Meet the French-born olah promoting Israeli fashion

Sophie Rebibo Rozenbaum was becoming an Israeli fashion ambassador, but then came COVID. Next, she started offering fashion tours in Jerusalem.

 Sophie Rebibo Rozenbaum, 51 From Paris to Jerusalem, 1991; to Mevo Beitar, 2013 (photo credit: Amit Stern)
Sophie Rebibo Rozenbaum, 51 From Paris to Jerusalem, 1991; to Mevo Beitar, 2013
(photo credit: Amit Stern)

Sophie Rebibo was born and raised in Paris to a French mother and a Moroccan father. Her French upbringing was to be pivotal in her decision to become an image coach and styling consultant.

Sophie received a traditional Jewish education and visited Israel a couple of times as a child. The summer after her first year of university, she came on an organized student program to discover more about the country. 

Richard Rozenbaum, a young Parisian immigrant fresh out of the army and about to start university himself, was hired by the Jewish Agency to lead this group. 

The two fell in love, and Sophie traveled as often as possible to Israel to see him during her next three years of studies. When she graduated with a degree in economics in 1991, she made aliyah and married Richard in 1993. 

“We have three wonderful children born here, all 100 percent Israeli,” she says.

She perfected her Hebrew with a year in mechina (preparatory program) at the Hebrew University of Jerusalem, and then embarked on an 18-year career at a hi-tech company. 

“I started in the sales department and at the end I managed it,” she says. The company was bought and sold, and finally she decided to leave when “the atmosphere was not the same.”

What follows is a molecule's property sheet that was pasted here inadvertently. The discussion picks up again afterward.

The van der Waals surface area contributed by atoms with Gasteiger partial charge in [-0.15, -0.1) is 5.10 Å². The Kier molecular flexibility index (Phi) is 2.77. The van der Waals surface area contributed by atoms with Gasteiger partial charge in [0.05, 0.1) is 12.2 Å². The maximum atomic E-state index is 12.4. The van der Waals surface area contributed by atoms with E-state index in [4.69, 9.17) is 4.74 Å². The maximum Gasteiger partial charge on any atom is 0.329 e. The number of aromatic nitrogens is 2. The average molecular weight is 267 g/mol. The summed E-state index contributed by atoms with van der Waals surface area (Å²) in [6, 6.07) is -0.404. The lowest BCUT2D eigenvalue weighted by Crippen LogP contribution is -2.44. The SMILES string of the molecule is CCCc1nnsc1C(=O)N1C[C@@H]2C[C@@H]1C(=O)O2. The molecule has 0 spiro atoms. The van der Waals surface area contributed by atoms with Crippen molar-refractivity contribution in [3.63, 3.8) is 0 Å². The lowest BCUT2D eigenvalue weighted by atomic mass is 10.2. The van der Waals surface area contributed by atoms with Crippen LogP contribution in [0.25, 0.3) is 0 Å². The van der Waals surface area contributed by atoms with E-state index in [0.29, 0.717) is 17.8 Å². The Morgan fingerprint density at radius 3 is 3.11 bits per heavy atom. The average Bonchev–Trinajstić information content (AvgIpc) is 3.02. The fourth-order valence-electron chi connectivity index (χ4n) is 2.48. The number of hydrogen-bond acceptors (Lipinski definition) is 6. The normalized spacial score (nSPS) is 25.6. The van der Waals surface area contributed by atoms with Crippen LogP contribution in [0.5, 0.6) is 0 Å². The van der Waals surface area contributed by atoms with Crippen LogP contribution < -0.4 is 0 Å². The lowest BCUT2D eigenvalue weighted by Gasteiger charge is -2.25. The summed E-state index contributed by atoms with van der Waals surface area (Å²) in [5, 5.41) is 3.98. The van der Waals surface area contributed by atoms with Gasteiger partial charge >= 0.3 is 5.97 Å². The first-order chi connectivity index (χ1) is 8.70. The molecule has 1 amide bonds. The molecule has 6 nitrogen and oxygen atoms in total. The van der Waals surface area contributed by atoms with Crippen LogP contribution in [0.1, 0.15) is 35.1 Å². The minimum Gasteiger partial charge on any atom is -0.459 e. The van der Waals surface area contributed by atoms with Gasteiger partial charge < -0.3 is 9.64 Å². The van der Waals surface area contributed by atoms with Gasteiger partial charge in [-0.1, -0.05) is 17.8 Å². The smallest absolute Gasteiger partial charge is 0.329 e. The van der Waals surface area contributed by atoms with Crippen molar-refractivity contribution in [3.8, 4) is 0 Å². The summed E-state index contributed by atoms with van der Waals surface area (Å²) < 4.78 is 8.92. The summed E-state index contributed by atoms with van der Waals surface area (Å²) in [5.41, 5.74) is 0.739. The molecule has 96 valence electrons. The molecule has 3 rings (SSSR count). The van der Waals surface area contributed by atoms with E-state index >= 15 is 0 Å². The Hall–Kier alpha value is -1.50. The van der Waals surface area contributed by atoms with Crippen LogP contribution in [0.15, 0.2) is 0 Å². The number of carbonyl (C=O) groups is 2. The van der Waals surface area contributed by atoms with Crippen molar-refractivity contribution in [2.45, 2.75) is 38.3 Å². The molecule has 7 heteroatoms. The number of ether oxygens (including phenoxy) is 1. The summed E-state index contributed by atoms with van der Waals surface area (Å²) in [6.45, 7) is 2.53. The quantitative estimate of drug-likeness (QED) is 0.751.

What next?

Bringing French design to Israel, promoting Israeli fashion to the French community

“For French people, fashion is in your DNA,” Sophie says. To finance her university studies she always worked at jobs in the industry, whether in shops or anything connected to fashion in Paris. 

“It always spoke to me,” she says. “So in a very simple way, I found myself going in that direction when I left hi-tech, first as a personal stylist with private clients.” 

When she and her family moved from Jerusalem to Moshav Mevo Beitar in 2013, she opened a little store, “like a French Parisian loft but only with Israeli designers.”

“I love to promote Israeli fashion wherever I can, especially near the French community,” she says.

SOPHIE WAS becoming a sort of fashion ambassador – but then came corona, and she could no longer do personal shopping or consultations

“Zoom is okay, but I like the interaction with people. So I started to think what to do.”

Small independent clothing shops that didn’t have online sales started to send her items to model and post on her own social media channels as a way of spurring purchases at a time when they couldn’t be open for business.

“It was a win-win,” Sophie says. She helped these small business owners stay afloat and, at the same time, remained a relevant face in the field of fashion. 

With the skies closed, her next idea was to offer fashion tours in Jerusalem as a form of local escapism for Israeli residents. Her goal was to present a light, fun way to experience the city.